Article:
To address these concerns, the Institute of Medicine (IOM) issued a new set of standards for clinical practice guidelines in March 2011 intended to enhance the quality of guidelines being produced.  In promulgating these standards, IOM focused on eight areas: 

1.    Establishing transparency

2.    Management of conflict of interest (COI)

3.    Guideline development group composition

4.    Clinical practice guideline–systematic review intersection

5.    Establishing evidence foundations for and rating strength of recommendations

6.    Articulation of recommendations

7.    External review; and

8.    Updating

Despite these new standards, a recent study published in the Archives of Internal Medicine, noted that no systematic review of adherence to such standards had been undertaken since one published over a decade ago.  As a result, two reviewers independently screened 130 guidelines selected at random from the National Guideline Clearinghouse (NGC) website for compliance with 18 of 25 IOM standards. 

The study found that “Clinical practice guidelines are falling far short of their mandate from the Institute of Medicine (IOM) that they be transparent and objective, as well as untainted by conflicts of interest, researchers reported,” reported MedPage Today.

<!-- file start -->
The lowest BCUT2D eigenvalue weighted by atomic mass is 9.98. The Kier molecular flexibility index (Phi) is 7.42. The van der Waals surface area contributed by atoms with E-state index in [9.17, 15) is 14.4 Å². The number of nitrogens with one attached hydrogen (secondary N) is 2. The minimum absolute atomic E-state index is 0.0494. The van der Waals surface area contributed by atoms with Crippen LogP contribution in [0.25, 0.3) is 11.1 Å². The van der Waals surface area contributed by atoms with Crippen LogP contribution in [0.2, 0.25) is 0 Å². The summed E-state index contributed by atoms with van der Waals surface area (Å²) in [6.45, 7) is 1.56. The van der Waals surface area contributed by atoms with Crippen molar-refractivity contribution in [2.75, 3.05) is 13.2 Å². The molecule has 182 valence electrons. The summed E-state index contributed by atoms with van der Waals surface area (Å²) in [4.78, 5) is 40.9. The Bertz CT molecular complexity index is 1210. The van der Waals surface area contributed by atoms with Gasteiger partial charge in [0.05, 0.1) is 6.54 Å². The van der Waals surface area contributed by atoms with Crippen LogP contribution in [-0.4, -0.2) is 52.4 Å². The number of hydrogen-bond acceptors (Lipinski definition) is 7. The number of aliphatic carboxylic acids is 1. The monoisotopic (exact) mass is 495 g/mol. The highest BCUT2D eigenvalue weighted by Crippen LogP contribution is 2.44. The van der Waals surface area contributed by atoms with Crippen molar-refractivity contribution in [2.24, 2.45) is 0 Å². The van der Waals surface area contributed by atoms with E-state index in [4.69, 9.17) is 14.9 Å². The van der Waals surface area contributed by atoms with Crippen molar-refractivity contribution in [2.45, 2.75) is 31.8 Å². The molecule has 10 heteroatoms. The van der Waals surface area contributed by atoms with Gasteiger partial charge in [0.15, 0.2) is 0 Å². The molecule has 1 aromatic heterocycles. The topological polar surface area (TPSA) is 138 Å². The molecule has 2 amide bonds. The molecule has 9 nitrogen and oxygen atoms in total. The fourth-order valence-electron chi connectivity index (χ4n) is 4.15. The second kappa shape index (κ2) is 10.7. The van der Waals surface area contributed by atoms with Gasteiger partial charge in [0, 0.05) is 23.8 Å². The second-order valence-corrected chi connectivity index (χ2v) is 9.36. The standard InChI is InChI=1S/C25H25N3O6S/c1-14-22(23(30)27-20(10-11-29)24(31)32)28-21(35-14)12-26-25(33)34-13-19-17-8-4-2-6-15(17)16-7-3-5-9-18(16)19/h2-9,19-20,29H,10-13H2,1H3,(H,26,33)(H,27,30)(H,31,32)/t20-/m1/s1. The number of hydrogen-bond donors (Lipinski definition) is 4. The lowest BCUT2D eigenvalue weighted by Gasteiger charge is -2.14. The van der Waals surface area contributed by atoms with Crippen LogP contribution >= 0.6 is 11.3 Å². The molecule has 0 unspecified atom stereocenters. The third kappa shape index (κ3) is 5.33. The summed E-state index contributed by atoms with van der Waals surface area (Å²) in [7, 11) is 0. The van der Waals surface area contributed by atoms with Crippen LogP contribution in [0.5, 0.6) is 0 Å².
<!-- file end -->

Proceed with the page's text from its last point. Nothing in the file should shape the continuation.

Specifically, they identified inadequate information on conflicts of interest, which was provided for committee members in less than half of guidelines examined.  Moreover, of those guidelines including such information, COIs were present in over two-thirds of committee chairpersons (71.4%) and 90.5% of co-chairpersons.  Guidelines from non-U.S. groups and medical specialty societies were the most unlikely to include this information. 

The median number of IOM standards met by a random sample of 114 sets of guidelines was eight out of 18 (44.4%), and fewer than half of the guidelines adhered to at least 50% of the standards, according to Philip A. Mackowiak, MD, of the University of Maryland in Baltimore, and colleagues.   

“Subspecialty societies were the worst in this regard, with barely a third of their guidelines satisfying more than 50% of the IOM standards surveyed.”  The noted the failure of guidelines from specialty societies to provide conflict-of-interest information, the investigators noted.

“Less than a third of guidelines prepared under the aegis of subspecialty organizations -- whose recommendations carry added weight because of their special expertise and whose members stand to profit directly from such recommendations -- included information on [conflicts of interest],” the researchers argued. 

“Everybody everywhere is developing guidelines and there is no real quality control,” Dr. Mackowiak, told Reuters.  “There is no good oversight of who actually develops the guidelines or what criteria need to be met in order for them to be published.”